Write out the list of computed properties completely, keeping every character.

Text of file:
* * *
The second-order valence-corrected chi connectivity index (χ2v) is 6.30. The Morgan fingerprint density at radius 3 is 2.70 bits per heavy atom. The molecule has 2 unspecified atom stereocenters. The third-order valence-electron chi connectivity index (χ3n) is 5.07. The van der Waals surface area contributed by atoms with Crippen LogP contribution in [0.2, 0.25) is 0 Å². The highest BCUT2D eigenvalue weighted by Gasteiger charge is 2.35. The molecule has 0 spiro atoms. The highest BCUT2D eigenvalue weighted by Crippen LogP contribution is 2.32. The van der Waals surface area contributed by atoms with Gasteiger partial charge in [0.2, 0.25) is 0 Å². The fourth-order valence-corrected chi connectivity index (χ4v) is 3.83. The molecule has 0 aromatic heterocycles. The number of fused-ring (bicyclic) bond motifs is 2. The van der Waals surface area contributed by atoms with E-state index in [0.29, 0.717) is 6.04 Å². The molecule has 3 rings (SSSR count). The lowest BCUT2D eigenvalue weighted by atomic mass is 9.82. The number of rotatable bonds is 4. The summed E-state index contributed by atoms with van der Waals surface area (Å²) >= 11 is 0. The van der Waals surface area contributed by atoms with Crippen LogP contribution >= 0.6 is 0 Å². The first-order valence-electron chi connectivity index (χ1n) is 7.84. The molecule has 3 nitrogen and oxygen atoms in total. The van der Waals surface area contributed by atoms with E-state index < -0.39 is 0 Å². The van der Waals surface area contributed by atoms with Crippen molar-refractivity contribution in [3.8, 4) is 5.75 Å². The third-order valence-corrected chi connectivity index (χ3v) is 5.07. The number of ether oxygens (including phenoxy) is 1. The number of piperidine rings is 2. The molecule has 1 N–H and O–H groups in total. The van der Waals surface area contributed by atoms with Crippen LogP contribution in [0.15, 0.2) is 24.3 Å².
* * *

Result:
The second-order valence-corrected chi connectivity index (χ2v) is 6.30. The Morgan fingerprint density at radius 3 is 2.70 bits per heavy atom. The molecule has 2 unspecified atom stereocenters. The third-order valence-electron chi connectivity index (χ3n) is 5.07. The van der Waals surface area contributed by atoms with Crippen LogP contribution in [0.2, 0.25) is 0 Å². The highest BCUT2D eigenvalue weighted by Gasteiger charge is 2.35. The molecule has 0 spiro atoms. The highest BCUT2D eigenvalue weighted by Crippen LogP contribution is 2.32. The van der Waals surface area contributed by atoms with Gasteiger partial charge in [0.2, 0.25) is 0 Å². The fourth-order valence-corrected chi connectivity index (χ4v) is 3.83. The molecule has 0 aromatic heterocycles. The number of fused-ring (bicyclic) bond motifs is 2. The van der Waals surface area contributed by atoms with E-state index in [0.29, 0.717) is 6.04 Å². The molecule has 3 rings (SSSR count). The lowest BCUT2D eigenvalue weighted by atomic mass is 9.82. The number of rotatable bonds is 4. The summed E-state index contributed by atoms with van der Waals surface area (Å²) >= 11 is 0. The van der Waals surface area contributed by atoms with Crippen LogP contribution >= 0.6 is 0 Å². The first-order valence-electron chi connectivity index (χ1n) is 7.84. The molecule has 3 nitrogen and oxygen atoms in total. The van der Waals surface area contributed by atoms with E-state index < -0.39 is 0 Å². The van der Waals surface area contributed by atoms with Crippen molar-refractivity contribution in [3.8, 4) is 5.75 Å². The third-order valence-corrected chi connectivity index (χ3v) is 5.07. The number of ether oxygens (including phenoxy) is 1. The number of piperidine rings is 2. The molecule has 1 N–H and O–H groups in total. The van der Waals surface area contributed by atoms with Crippen LogP contribution in [0.15, 0.2) is 24.3 Å².